Letters: Emergency department is not extension of GP surgery

Have your say

Regarding your article about the Royal Infirmary (News, March 26), I agree that it is terrible to discover that our main hospital has no beds and a queue of people waiting for admission, however you did not point out some facts.

The A&E department does not turn people away, and can have a good number of attendees who should really be seeing their GP or calling NHS 24. This group of “patients” needs to be educated as to what an Emergency department means.

I am by no means suggesting that this would reduce the number of admissions, but it would reduce the stress that staff are suffering. The building itself is under-sized and requires the proposed extension. I think that the Scottish Government should purchase this asset from its owners and put the savings to increase funding to NHS Lothian.

I would also like to remind your readers that the ERI and its staff do a wonderful job and that a great deal of people, myself included, would not be here today if it were not for the expertise and dedication of the staff in the ERI.

William Greig Whyte, Piersfield Grove, Edinburgh

Trams money has been squandered

Well, they did it. Seventy years on, and not far short of £1 billion spent, and they got a tram to move in Edinburgh.

It’ll probably take seven zillion years to repay the investment and so many firms have gone out of business because of the disruption.

We could’ve moved Arthur’s Seat and Edinburgh Castle to the airport for the money.

Labour, Lib Dems and Tories out-voted the Scottish Government at a time when they had a minority government. This money has been squandered on trams. Our roads and footpaths are in a criminal state. We could have built schools and hospitals.

We will be paying for years to come thanks to PFI, for schools, hospitals and some, like Edinburgh Royal Infirmary, we will never own.

J Hill, Stenhouse, Edinburgh

Easter eggs began within paganism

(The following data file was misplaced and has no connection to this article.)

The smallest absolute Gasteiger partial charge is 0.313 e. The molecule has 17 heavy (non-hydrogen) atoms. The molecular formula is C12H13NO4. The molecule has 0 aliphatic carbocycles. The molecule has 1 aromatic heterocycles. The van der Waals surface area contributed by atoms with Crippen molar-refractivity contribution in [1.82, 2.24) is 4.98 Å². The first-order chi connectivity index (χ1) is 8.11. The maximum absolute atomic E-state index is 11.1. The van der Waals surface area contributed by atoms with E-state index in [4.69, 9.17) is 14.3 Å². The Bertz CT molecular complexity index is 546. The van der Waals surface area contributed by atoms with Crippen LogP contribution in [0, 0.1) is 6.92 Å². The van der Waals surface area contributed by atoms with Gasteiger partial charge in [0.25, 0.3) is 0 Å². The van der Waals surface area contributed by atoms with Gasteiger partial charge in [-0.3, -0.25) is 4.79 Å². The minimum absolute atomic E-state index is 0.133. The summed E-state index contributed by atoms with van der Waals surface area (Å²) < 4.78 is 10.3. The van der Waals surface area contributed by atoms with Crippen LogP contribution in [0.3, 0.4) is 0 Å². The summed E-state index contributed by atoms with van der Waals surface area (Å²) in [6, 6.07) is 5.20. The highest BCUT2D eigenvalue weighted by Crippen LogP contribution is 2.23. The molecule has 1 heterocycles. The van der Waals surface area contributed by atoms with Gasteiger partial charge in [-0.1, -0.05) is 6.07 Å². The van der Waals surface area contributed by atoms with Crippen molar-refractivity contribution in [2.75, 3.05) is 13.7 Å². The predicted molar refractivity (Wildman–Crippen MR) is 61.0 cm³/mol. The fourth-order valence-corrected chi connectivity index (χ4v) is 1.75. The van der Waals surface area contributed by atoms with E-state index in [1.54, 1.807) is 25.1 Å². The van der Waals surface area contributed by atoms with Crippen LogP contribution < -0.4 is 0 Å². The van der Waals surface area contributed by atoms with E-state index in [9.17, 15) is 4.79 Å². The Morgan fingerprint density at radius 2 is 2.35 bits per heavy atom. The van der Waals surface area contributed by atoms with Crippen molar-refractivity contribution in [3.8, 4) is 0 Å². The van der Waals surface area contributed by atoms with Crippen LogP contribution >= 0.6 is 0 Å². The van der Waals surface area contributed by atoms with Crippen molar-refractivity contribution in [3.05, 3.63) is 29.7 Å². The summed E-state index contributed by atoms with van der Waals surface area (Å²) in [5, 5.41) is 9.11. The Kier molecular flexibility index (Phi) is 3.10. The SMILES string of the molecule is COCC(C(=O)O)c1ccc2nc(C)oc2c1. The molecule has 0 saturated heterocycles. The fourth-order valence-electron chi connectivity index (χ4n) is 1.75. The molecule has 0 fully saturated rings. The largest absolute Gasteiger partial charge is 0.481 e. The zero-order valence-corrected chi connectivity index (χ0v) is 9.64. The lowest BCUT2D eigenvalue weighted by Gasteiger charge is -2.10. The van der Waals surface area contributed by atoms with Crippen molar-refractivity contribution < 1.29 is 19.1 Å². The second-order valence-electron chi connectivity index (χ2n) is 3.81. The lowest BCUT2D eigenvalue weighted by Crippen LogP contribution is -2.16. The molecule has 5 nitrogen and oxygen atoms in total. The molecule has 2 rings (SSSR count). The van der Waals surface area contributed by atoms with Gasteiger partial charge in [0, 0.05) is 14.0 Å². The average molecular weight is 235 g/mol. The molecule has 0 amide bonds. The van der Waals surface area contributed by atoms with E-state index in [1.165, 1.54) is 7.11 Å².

Seems there is a company trying to sell the “real meaning” of Easter eggs, complete with stickers and a child’s version of their religious story.

Deriving its name from the pagan goddess Eastre, spring’s vernal equinox is an age-old celebration of the end of winter and was always about renewal and eggs and bunnies.

Unlike its comforting and welcome contribution to Yule, the Christian version is rather disquieting.

Their spin on the festival involves the torture and blood sacrifice of an innocent man in remuneration for the sins of a fictional Adam to appease a God who, despite his omnipotence, seems indisposed simply to forgive.

It is shocking that, not content with statutory religious observance in schools, religious enthusiasts are further seeking to recruit children with crosses on their chocolate.

Neil Barber, Edinburgh Secular Society, Saughtonhall Drive

We must unite to fight bedroom tax

The SSP has been campaigning to scrap the bedroom tax, with street stalls and public meetings seeing huge support from the public.

I welcome the news that SNP councils will defy Westminster and refuse to evict families from their homes when they fall into arrears due to this hated tax.

The fight-back must build. People being forced further into debt is completely unacceptable. This adds yet more fear and uncertainty into the lives of the most vulnerable and financially hard-pressed amongst us. Yet again, the arguments for Scottish Independence are made clear. Would an Independent Scotland vote for a government committed to such ruthless attacks?

A 72-year-old woman was amongst those that signed the petition on Saturday. She’s not alone in being unaware that it doesn’t affect pensioners. Her relief was clear, she had been living in the same house for over 40 years, the house was full of her life’s memories. If she had been 61 years old, living there for 40 years, she’d be facing debt and eviction.

There are marches against the bedroom tax next Saturday in Edinburgh and Glasgow. We must come together to defeat the vicious and divisive politics of Westminster. They should be building housing, not forcing people out of their homes.

Paul Jordan, Scottish Socialist Party, McNeill Street, Edinburgh